Board Certification in Special Education (B.C.S.E.) is completely voluntary but displays your competency in special education. This can be a valuable credential to have when you begin your job search; many employers and administrators recognize this as a commitment to the field. Once you begin working, board certification demonstrates your knowledge and skill to parents.
In order to obtain board certification through the American Academy of Special Education Professionals (AASEP), you’ll need to have:
- A master’s degree from an accredited college or university in a field related to students with special needs, such as special education, art therapy, nursing or social work.
- Completion of five certificates of Advanced Professional Development
- A passing score on a 50-question multiple choice exam
A Life-changing Career
If you’re ready to take the first steps to become a special ed teacher, you’ll want to know all kinds of career information. That’s why we put together an article on the ins and outs of special education teacher salaries and benefits. We also compiled a detailed list of job opportunities in the special ed field, from teacher’s aide to department director.
Job opportunities are expected to be good, according to the U.S. Bureau of Labor Statistics (BLS). The BLS predicts that teachers with experience working with students with learning disabilities and speech and language impairments will have the best prospects.
If you’re curious about the types of elementary and secondary special ed programs available today, read about the difference between teaching in immersion and self-contained classes. But for a real glimpse into teaching special ed, check out our teacher interview with veteran special education teacher, Pam Casey.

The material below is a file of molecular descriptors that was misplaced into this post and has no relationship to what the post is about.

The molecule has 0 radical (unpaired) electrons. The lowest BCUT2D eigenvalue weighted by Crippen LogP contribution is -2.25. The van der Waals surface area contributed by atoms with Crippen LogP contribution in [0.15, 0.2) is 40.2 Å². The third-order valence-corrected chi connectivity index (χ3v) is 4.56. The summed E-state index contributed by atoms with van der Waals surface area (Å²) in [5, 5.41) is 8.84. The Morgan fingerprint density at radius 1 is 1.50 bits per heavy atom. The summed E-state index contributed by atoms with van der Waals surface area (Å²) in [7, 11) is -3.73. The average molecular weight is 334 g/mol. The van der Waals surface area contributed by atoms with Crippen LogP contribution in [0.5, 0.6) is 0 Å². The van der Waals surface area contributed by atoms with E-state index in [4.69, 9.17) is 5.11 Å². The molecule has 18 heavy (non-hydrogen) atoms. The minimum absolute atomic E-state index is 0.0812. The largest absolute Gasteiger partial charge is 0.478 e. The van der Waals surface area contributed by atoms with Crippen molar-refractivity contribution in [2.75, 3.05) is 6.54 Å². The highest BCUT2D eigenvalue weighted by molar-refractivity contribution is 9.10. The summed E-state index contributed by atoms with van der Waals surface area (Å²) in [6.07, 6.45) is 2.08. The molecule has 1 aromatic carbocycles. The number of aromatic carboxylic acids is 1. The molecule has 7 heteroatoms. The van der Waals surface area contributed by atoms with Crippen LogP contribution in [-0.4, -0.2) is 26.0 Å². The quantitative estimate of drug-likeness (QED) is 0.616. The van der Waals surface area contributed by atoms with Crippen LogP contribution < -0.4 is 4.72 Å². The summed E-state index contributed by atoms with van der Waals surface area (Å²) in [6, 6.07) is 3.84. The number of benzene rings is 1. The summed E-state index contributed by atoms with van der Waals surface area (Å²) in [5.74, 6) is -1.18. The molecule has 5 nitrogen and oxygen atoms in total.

Casey shares stories from the classroom, such as using magic wands or singing loudly to keep students engaged. She also provides insight and advice to aspiring special education teachers. Having patience, a sense of humor and an understanding that every day provides new challenges and opportunities is crucial.
A career in special education isn’t restricted to one path. While some people remain teachers throughout their entire career, others go on to become school counselors, instructional coordinators, assistant principals or principals. You’ll typically need more education to be qualified for these roles.
Celebrating Special Education
- If you have ever been curious about special education history in the United States, reading this article will give you the background to make a difference in the industry. Learn about the grassroots beginnings of special education. Read about how advocacy groups fought for quality special education as far back as 1933. More significant progress didn’t occur until the 1970s. Learn how the special education system was affected by the Individuals with Disabilities Education Act (IDEA).
- Approximately half of special education students in the U.S. suffer from one of five types of learning disabilities: Auditory, physical, numerical, verbal or written. As a special education teacher, you’ll work with students who may also struggle with developmental delays, health impairments or emotional disturbances. Get even more special education information by reading our comprehensive overview on the variety of learning disabilities treated in special education classrooms today.
- If you are wondering whether you have what it takes to pursue the career you want, check out our “Top Ten Special Education Teacher Qualities,” and match your personality traits with those listed.
- For a fun, inspiring read, browse our stories of celebrities who overcame disabilities to shine for all to see.
Remember, you can make a difference in the lives of these exceptional people. With the right teacher training, you can help the challenged child in a corner become a self-assured, capable adult, ready to take on a world of exciting opportunity.